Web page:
Six Tips for Turning a Temporary Gig Into Full-Time Work

Robert Half International

The job market is slowly improving, and one area that has been heating up is temporary employment. This sector has added 313,000 jobs since September, according to the Bureau of Labor Statistics. Indeed, many companies are finding that they cut staff levels too deeply during the recession. As a result, they are adding interim workers to help ramp up production, maintain productivity and keep initiatives on track as the economy begins to recover.

The good news for job seekers is that businesses often look first to those who have excelled in a temporary job when recruiting for full-time roles. In fact, nearly three-quarters of executives we interviewed said it's beneficial to bring in prospective employees on a contract basis before hiring them full time.

Following are six tips for turning a temporary assignment into a full-time position:

1. Pick a great partner.

Consider tapping the services of a staffing firm specializing in your field. Staffing professionals are well-connected in their local business communities and can serve as advocates for you when speaking with hiring managers. Also, you can take advantage of free training opportunities offered by these firms to help build your skills and the value you bring to employers.

2. State your objective.

Let staffing firms and potential employers know you're ultimately looking for a full-time job. If they understand that upfront, they may try to place you in a role more likely to lead to that result.

3. Take a long-term approach.

Once you're on the assignment, bring the same intensity to a temporary job that you would to a full-time position. Adapt quickly to the organization's culture and start contributing immediately. Maintaining a positive attitude is key. Employers will assess how well you handle constructive criticism, setbacks and other job-related challenges as part of your overall performance evaluation. As your assignment progresses, seek feedback on how you're doing and how you can improve in the role.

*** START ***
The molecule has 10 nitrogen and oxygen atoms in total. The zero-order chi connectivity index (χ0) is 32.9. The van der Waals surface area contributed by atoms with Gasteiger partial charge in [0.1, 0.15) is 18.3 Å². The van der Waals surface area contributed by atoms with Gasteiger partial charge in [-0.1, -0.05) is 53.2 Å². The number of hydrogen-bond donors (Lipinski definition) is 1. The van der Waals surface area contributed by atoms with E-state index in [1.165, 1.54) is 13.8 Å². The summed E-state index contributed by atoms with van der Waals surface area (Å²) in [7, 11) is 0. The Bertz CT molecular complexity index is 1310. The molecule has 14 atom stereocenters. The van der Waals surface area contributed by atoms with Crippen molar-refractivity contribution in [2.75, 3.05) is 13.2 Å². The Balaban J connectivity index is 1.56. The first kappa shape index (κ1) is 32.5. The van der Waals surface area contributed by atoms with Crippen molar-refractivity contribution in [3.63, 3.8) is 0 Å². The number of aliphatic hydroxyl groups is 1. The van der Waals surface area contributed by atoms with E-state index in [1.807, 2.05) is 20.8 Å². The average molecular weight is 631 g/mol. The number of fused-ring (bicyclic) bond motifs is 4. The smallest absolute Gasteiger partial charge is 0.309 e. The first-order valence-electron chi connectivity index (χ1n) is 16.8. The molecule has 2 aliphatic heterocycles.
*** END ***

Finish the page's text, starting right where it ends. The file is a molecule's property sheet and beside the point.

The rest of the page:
4. Observe the written and unwritten rules.

Every office has its own culture. Follow the official protocol and ask questions when clarification is needed. Watch how top managers respond to certain situations and model your behavior on theirs, as appropriate. For example, their lead could help you determine how casual "Casual Friday" really is.

5. Let your personality shine.

Employers want to see how well you'll fit in with the team. Actively participate in meetings and join colleagues in off-site events when possible to build rapport and establish connections within the company. Just remember to always be yourself. A temporary position is also an opportunity for you to get a sense of the company and how well your personality matches the corporate culture.

6. Be patient.

Keep in mind that many firms are still suffering from the downturn and may not have the budget to make a full-time hire right away. Even if you don't receive an offer for a full-time job, know that your temporary role has likely helped you build your skills, expand your professional network and better position yourself for a future opportunity.

Next:Success Stories: I Went From Temporary Worker to Full-Time Hire >>


Robert Half International is the world's first and largest specialized staffing firm, with a global network of more than 360 offices. For more information about our professional services, please visit

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